A man who claimed he could no longer carry out manual labour and was unable to raise his arm above his head without pain after his car was rear-ended has had his case for damages thrown out.
Presiding judge was shown Facebook pictures of the plaintiff in a 10km obstacle course after the alleged incident.
A garda had told the court that the alleged offending vehicle had no damage whatsoever following the incident, to the point that the dead insects on the number plate were undisturbed by any apparent impact.
Brothers Gary and David Malone, from New Ross, Co Wexford, took separate cases arising from an incident in Castlemartyr, Co Cork in 2014.
They told Cork Circuit Civil Court they suffered injuries when the car in which they were travelling was hit from behind by a car driven by Ann-Marie Brunnock.
However, Garda Colin Moynihan told the court that he inspected Ms Brunnock’s vehicle on the afternoon of the incident. He told the court the paintwork on the car was in “excellent” condition, and that there was not a mark, dent, or scratch on the front of the car.
Seven months after the incident on April 2, 2015, David Malone was examined by a doctor at the behest of representatives, HR Delahunty solicitors.
In this report it was stated Mr Malone complained of difficulty elevating his left arm, that he felt ‘sick’ with the pain, that he was only sleeping three-and-a-half hours a night, that he was unable to lift weights in the gym and unable to fulfill manual labour tasks since the alleged accident.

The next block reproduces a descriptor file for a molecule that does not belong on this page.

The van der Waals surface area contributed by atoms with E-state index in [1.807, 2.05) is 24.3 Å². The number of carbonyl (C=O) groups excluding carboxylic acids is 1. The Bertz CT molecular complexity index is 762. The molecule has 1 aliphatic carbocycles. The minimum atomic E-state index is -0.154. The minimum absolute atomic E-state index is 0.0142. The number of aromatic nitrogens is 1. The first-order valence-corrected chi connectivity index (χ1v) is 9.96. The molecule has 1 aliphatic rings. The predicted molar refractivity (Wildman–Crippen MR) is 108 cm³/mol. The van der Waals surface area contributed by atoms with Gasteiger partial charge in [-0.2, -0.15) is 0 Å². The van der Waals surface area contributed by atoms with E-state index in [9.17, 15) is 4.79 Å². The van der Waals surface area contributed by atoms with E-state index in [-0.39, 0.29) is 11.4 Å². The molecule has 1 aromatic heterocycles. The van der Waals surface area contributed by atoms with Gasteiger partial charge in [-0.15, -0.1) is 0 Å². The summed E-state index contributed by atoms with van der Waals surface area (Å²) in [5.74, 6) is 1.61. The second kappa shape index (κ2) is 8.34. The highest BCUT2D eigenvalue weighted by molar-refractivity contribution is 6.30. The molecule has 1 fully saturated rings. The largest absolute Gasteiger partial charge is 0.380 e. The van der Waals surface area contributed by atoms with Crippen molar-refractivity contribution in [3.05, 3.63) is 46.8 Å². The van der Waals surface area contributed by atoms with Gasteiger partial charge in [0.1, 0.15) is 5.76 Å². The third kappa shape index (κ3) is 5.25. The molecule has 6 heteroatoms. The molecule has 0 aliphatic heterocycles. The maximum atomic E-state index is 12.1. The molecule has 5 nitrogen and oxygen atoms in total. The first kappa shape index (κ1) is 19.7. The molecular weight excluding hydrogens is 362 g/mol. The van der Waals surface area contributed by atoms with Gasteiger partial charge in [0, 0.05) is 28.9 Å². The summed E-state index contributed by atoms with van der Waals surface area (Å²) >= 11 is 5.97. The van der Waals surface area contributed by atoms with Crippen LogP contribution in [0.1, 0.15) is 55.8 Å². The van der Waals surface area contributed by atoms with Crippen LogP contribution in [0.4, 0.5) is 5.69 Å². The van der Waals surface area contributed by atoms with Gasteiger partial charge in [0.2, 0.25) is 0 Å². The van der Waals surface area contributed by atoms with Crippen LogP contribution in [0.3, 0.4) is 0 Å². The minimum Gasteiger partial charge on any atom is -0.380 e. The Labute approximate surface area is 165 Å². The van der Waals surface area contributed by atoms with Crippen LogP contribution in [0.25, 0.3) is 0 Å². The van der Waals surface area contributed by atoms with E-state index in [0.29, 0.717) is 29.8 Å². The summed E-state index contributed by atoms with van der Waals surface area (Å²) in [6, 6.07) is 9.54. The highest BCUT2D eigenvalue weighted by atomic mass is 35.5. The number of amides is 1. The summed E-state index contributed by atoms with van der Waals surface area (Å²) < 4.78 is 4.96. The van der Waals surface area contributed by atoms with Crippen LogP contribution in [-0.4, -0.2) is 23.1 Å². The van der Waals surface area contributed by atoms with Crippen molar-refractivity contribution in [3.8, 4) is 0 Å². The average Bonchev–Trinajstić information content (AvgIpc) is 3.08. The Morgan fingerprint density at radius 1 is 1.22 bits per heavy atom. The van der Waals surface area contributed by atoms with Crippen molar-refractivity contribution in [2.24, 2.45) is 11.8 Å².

Another report the following December was compiled by a doctor on behalf of RSA Insurance, who were defending the claim.
In it, Mr Malone again complained of suffering pain if he raised his arm above shoulder height for more than a few minutes, and that pushing, pulling, dragging and lifting objects caused him pain.
However, Kieran Hughes, counsel for RSA Insurance, presented photographs of David Malone scaling a wall as part of the ‘Hookamuck Challenge’ in Wexford on June, 27, 2015 — two months after the examination requested by his solicitors and six months before he was examined by the doctor on behalf of RSA Insurance.
The photos were posted to the event’s Facebook page, and the organisers described the challenge as 10km of obstacles through mud and water that tests “mental and physical strength and ability”.
Judge James McCourt said any sympathy he may have had for David Malone “evaporated” when he saw the ‘Hookamuck’ photos.
Both claims were dismissed with costs awarded against both plaintiffs.